Despite President Donald Trump’s landmark declaration last week that the US would move its embassy in Israel from Tel Aviv to Jerusalem, the actual move is unlikely to happen for at least three years, said US Secretary of State Rex Tillerson on Tuesday.
“It’s not going to be anything that happens right away. Probably no earlier than three years out, and that’s pretty ambitious,” cautioned Tillerson in a speech at the State Department, the New York Times reported.
He was echoing comments he made on Friday after talks in Paris with the French Foreign Minister, when he said the move was “not something that is going to happen this year or probably not next year.”
However, he reassured concerned parties that Trump seeks to make the move “in a very concrete” way.
“The president does want us to move in a very concrete, very steadfast way to ensure the embassy is located in Jerusalem when we’re able to do so, at the earliest possible time,” he said in Paris.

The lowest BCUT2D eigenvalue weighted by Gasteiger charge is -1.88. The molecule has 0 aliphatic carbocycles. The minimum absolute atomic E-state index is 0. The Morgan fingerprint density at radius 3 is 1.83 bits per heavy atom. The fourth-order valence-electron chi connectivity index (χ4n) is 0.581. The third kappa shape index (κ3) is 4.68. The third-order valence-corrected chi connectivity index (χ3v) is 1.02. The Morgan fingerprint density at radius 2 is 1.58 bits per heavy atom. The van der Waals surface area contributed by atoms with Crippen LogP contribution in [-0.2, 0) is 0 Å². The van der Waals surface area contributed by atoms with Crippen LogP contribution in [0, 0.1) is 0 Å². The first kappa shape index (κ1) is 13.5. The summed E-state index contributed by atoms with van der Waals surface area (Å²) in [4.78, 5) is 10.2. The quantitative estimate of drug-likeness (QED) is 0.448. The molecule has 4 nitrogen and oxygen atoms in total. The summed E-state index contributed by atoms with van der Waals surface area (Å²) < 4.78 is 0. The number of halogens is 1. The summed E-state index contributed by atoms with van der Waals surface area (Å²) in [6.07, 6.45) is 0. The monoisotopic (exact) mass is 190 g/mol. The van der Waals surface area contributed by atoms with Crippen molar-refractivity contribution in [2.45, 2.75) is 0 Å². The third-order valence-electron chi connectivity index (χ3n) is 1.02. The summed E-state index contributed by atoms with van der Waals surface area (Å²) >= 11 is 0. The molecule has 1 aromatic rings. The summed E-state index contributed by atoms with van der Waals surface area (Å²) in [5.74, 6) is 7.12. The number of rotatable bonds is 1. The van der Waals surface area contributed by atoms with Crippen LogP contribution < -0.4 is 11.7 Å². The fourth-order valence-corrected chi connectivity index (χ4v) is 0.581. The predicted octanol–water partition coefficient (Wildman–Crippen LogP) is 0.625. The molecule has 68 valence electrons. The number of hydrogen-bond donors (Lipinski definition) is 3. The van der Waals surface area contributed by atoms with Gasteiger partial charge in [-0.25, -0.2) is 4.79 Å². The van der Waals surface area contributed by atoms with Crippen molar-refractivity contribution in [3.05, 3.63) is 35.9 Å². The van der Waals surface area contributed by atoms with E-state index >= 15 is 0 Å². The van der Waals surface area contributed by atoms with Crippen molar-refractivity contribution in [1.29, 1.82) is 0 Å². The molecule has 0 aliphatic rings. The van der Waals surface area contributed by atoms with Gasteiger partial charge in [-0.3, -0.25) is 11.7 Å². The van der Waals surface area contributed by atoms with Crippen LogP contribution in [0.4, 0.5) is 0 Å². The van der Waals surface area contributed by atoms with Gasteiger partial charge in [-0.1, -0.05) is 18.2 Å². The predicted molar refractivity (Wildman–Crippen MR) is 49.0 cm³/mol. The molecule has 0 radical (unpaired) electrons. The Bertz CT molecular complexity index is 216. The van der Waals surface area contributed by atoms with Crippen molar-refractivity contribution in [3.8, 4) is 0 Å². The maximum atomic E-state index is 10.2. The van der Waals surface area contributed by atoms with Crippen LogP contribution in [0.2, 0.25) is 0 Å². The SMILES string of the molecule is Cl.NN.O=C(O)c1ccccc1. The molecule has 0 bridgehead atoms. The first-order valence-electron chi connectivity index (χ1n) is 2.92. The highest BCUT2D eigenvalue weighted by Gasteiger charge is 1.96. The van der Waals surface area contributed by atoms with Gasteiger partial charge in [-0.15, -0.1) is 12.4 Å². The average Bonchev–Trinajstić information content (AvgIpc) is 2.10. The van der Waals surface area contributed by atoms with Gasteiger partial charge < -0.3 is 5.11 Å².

Tillerson pointed out that the process of establishing a new embassy was a complex one requiring many steps, including acquiring a site in Jerusalem, developing plans, getting Congressional approval for spending, and then constructing the building itself.
He also emphasized that Trump’s historic pronouncement last Wednesday, which, in addition to affirming the embassy move, also recognized Jerusalem as the capital of Israel, “did not indicate any final status for Jerusalem” in terms of borders impacting a possible peace agreement between Israel and the Palestinians, a deal the president still hopes to make during his tenure.
While Trump said he would move the embassy, he did not trigger the 1995 Jerusalem Embassy Act, which requires the US to make the move from Tel Aviv to Jerusalem but has always been put off at six-month intervals with presidential waivers.
Rather than letting the waiver elapse after his declaration, the president signed it, delaying the move at least another six months.